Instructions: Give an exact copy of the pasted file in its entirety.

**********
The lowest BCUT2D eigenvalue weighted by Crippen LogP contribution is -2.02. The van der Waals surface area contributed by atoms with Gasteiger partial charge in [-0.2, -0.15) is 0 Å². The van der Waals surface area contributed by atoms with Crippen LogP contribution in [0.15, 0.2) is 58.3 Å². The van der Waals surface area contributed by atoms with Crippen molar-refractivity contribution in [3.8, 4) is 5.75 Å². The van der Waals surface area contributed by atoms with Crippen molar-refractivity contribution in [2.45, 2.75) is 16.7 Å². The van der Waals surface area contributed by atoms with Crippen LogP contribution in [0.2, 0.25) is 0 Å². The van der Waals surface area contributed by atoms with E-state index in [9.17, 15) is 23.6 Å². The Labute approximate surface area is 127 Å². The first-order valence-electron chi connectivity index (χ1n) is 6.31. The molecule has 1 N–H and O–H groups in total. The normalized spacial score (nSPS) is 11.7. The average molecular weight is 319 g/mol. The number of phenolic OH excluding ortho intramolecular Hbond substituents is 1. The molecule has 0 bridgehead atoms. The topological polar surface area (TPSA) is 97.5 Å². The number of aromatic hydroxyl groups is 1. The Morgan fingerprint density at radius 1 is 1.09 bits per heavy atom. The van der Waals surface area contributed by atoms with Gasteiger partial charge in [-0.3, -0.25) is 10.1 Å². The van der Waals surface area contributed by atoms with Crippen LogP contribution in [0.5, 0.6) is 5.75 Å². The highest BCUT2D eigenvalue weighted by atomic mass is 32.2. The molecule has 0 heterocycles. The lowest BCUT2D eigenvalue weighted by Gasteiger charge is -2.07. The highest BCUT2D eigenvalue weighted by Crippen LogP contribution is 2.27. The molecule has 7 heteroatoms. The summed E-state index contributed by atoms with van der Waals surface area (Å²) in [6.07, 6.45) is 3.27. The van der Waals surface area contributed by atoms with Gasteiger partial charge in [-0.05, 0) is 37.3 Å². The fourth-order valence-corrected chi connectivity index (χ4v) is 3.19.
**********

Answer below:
The lowest BCUT2D eigenvalue weighted by Crippen LogP contribution is -2.02. The van der Waals surface area contributed by atoms with Gasteiger partial charge in [-0.2, -0.15) is 0 Å². The van der Waals surface area contributed by atoms with Crippen LogP contribution in [0.15, 0.2) is 58.3 Å². The van der Waals surface area contributed by atoms with Crippen molar-refractivity contribution in [3.8, 4) is 5.75 Å². The van der Waals surface area contributed by atoms with Crippen molar-refractivity contribution in [2.45, 2.75) is 16.7 Å². The van der Waals surface area contributed by atoms with Crippen LogP contribution in [0.2, 0.25) is 0 Å². The van der Waals surface area contributed by atoms with E-state index in [9.17, 15) is 23.6 Å². The Labute approximate surface area is 127 Å². The first-order valence-electron chi connectivity index (χ1n) is 6.31. The molecule has 1 N–H and O–H groups in total. The normalized spacial score (nSPS) is 11.7. The average molecular weight is 319 g/mol. The number of phenolic OH excluding ortho intramolecular Hbond substituents is 1. The molecule has 0 bridgehead atoms. The topological polar surface area (TPSA) is 97.5 Å². The number of aromatic hydroxyl groups is 1. The Morgan fingerprint density at radius 1 is 1.09 bits per heavy atom. The van der Waals surface area contributed by atoms with Gasteiger partial charge in [-0.3, -0.25) is 10.1 Å². The van der Waals surface area contributed by atoms with Crippen LogP contribution in [0.5, 0.6) is 5.75 Å². The highest BCUT2D eigenvalue weighted by atomic mass is 32.2. The molecule has 0 heterocycles. The lowest BCUT2D eigenvalue weighted by Gasteiger charge is -2.07. The highest BCUT2D eigenvalue weighted by Crippen LogP contribution is 2.27. The molecule has 7 heteroatoms. The summed E-state index contributed by atoms with van der Waals surface area (Å²) in [6.07, 6.45) is 3.27. The van der Waals surface area contributed by atoms with Gasteiger partial charge in [-0.05, 0) is 37.3 Å². The fourth-order valence-corrected chi connectivity index (χ4v) is 3.19.